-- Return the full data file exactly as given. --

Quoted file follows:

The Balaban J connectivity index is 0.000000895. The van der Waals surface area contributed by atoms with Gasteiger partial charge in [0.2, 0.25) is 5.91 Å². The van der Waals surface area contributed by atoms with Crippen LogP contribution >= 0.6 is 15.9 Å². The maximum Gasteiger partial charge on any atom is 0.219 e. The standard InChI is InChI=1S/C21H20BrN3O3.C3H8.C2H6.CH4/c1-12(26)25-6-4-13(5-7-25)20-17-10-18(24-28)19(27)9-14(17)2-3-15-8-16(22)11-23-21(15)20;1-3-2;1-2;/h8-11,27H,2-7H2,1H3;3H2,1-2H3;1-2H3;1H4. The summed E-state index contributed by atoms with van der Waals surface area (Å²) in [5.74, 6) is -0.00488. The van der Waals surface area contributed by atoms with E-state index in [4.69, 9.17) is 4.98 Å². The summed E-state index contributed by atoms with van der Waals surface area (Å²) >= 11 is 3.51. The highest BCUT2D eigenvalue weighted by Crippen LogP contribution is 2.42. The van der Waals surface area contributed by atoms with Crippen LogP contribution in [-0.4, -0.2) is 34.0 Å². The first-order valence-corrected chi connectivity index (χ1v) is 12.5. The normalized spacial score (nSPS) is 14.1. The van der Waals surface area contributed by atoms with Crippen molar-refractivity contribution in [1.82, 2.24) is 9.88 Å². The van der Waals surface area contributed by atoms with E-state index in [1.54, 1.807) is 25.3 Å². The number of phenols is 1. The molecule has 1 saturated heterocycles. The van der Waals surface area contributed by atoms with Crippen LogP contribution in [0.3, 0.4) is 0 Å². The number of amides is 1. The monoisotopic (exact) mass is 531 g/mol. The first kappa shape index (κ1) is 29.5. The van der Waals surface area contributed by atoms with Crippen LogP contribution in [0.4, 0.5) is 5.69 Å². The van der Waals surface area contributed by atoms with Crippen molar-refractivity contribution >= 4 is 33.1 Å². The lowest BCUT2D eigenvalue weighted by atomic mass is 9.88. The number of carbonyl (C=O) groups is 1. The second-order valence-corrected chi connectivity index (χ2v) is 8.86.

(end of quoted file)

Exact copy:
The Balaban J connectivity index is 0.000000895. The van der Waals surface area contributed by atoms with Gasteiger partial charge in [0.2, 0.25) is 5.91 Å². The van der Waals surface area contributed by atoms with Crippen LogP contribution >= 0.6 is 15.9 Å². The maximum Gasteiger partial charge on any atom is 0.219 e. The standard InChI is InChI=1S/C21H20BrN3O3.C3H8.C2H6.CH4/c1-12(26)25-6-4-13(5-7-25)20-17-10-18(24-28)19(27)9-14(17)2-3-15-8-16(22)11-23-21(15)20;1-3-2;1-2;/h8-11,27H,2-7H2,1H3;3H2,1-2H3;1-2H3;1H4. The summed E-state index contributed by atoms with van der Waals surface area (Å²) in [5.74, 6) is -0.00488. The van der Waals surface area contributed by atoms with E-state index in [4.69, 9.17) is 4.98 Å². The summed E-state index contributed by atoms with van der Waals surface area (Å²) >= 11 is 3.51. The highest BCUT2D eigenvalue weighted by Crippen LogP contribution is 2.42. The van der Waals surface area contributed by atoms with Crippen LogP contribution in [-0.4, -0.2) is 34.0 Å². The first-order valence-corrected chi connectivity index (χ1v) is 12.5. The normalized spacial score (nSPS) is 14.1. The van der Waals surface area contributed by atoms with Crippen molar-refractivity contribution in [1.82, 2.24) is 9.88 Å². The van der Waals surface area contributed by atoms with E-state index in [1.54, 1.807) is 25.3 Å². The number of phenols is 1. The molecule has 1 saturated heterocycles. The van der Waals surface area contributed by atoms with Crippen LogP contribution in [0.3, 0.4) is 0 Å². The number of amides is 1. The monoisotopic (exact) mass is 531 g/mol. The first kappa shape index (κ1) is 29.5. The van der Waals surface area contributed by atoms with Crippen LogP contribution in [0.4, 0.5) is 5.69 Å². The van der Waals surface area contributed by atoms with Crippen molar-refractivity contribution >= 4 is 33.1 Å². The lowest BCUT2D eigenvalue weighted by atomic mass is 9.88. The number of carbonyl (C=O) groups is 1. The second-order valence-corrected chi connectivity index (χ2v) is 8.86.